In about 2007 I found Tom registered at a detention center in the Bronx. Concerned but elated that he was seemingly back in the system where I could contact him, I called the school office there to ask about him. “No recollection of that one,” said the person responsible for registration there. “He’s probably already gone, if he was ever even here. We have 300 students in this facility, and they come and go all the time. You can’t expect me to know them all.”

In the nine years since I last saw him, Tom has made a series of poor choices.  At the apex of these choices he committed a felony: robbery in the first degree. As a consequence he spent his 16th through 18th birthdays in a variety of jail and prison facilities from Rikers to the Bronx to Goshen, upstate. In December 2009, three years after imprisonment for his crime, he was released on parole. Within three months, he was back in jail for violating parole.

While Tom alone is responsible for his behavior, I’ve seen the long arc of his life since 1999 and understand that the truth is a bit more complicated. As he told me over the phone, he has lacked adult guidance over the years. That’s as gross an understatement as I’ve ever heard.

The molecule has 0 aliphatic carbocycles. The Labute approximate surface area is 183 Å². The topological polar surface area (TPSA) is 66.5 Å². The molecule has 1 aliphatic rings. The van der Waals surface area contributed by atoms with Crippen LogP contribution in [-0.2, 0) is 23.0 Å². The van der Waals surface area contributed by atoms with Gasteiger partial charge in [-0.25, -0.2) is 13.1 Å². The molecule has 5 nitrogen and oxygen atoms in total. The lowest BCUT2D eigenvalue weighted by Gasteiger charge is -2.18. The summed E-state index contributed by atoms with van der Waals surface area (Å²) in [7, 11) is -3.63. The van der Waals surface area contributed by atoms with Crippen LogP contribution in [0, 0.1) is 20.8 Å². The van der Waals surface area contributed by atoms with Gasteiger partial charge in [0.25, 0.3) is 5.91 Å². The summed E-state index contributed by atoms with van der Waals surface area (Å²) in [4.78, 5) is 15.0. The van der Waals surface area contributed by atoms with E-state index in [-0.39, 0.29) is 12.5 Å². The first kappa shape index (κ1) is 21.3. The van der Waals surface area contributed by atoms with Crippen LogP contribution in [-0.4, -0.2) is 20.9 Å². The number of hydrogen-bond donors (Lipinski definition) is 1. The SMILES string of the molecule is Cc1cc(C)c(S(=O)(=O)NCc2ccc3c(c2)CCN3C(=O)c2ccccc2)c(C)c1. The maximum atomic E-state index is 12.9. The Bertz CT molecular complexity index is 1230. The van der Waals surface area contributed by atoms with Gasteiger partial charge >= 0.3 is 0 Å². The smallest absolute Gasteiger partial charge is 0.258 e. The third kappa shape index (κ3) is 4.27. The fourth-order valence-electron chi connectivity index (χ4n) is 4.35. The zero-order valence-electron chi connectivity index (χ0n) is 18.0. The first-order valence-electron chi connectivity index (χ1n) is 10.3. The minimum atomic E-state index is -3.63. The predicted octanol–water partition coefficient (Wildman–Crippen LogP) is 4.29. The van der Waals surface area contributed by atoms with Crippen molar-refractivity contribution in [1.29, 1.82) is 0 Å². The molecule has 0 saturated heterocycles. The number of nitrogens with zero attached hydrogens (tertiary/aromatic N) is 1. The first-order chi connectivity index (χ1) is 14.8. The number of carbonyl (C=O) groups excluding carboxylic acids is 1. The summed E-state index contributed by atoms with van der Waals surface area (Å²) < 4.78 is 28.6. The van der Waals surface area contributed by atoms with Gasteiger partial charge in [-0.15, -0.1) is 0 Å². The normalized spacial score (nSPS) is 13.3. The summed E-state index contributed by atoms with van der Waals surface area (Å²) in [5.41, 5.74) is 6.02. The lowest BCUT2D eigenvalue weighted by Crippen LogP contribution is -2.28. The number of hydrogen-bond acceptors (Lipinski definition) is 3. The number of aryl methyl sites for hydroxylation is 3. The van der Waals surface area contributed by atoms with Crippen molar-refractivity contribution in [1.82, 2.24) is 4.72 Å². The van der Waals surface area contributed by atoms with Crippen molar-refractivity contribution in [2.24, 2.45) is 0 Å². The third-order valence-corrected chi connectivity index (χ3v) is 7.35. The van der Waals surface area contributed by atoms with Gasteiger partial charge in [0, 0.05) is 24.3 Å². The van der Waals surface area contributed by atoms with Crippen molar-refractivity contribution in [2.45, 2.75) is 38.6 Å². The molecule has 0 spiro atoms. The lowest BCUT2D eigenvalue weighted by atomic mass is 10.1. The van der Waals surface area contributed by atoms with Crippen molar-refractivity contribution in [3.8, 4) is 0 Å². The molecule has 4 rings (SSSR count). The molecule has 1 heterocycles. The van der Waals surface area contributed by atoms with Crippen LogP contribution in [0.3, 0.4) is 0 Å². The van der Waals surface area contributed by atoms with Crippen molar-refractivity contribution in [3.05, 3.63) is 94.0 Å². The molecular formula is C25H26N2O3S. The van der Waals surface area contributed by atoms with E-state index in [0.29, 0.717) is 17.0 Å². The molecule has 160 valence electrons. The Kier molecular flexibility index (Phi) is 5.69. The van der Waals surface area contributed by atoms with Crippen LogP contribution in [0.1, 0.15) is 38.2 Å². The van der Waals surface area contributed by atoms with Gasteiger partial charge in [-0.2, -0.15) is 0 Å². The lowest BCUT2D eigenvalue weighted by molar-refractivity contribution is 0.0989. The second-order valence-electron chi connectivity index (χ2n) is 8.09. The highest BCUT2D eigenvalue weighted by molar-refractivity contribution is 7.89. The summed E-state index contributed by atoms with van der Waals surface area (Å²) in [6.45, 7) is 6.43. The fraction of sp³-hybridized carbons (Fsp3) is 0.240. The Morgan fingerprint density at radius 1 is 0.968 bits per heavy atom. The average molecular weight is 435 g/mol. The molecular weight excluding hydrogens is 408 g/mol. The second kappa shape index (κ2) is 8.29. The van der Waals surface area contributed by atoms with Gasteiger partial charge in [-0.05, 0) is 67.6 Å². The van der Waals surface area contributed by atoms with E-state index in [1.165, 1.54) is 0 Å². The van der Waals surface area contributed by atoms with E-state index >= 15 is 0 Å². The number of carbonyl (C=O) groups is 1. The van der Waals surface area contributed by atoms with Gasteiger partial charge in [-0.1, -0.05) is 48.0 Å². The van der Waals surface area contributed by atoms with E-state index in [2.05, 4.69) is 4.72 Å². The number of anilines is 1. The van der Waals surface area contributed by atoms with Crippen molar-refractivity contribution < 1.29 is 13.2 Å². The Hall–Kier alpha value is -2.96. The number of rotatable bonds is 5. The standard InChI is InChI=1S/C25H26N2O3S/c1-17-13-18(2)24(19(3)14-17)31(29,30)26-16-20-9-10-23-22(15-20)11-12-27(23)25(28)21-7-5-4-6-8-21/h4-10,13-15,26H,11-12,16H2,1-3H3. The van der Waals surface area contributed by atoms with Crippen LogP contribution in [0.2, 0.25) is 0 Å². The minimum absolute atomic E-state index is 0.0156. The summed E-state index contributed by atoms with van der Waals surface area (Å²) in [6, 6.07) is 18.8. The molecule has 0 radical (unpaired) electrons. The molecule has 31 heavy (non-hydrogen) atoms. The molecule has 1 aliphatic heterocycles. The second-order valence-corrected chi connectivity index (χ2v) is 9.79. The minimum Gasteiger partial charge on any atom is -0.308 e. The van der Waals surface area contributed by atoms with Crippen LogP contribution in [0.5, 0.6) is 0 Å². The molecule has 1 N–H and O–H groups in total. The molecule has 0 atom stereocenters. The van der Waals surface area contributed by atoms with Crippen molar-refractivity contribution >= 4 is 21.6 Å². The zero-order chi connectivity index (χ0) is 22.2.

Each year, through various public and private agencies, our educational and correctional systems have spent tens of thousands of public dollars on Tom’s education and rehabilitation. Talking with him on that phone call from jail, I learned that the pattern I first observed with him in 2001 — when well-meaning social workers, psychologists and teachers based both at his school and the Administration for Children’s Services disappeared from his life with the stroke of a pen and a transfer to a new setting — would continue as service providers flitted in and out of his life.

Coming of age behind bars, having no family support to speak of and lacking a consistent adult authority figure, Tom was simply unprepared for life on his own. To make matters worse, when his parole began Tom also learned what it means to be homeless. It came as no surprise to this observer to learn that soon after being released, he made a thoughtless and self-destructive decision to skip a parole hearing. The sad tale thus continued in March 2010, when Tom was picked up by the police on that infraction and wound up back in jail, the one place he didn’t want to go.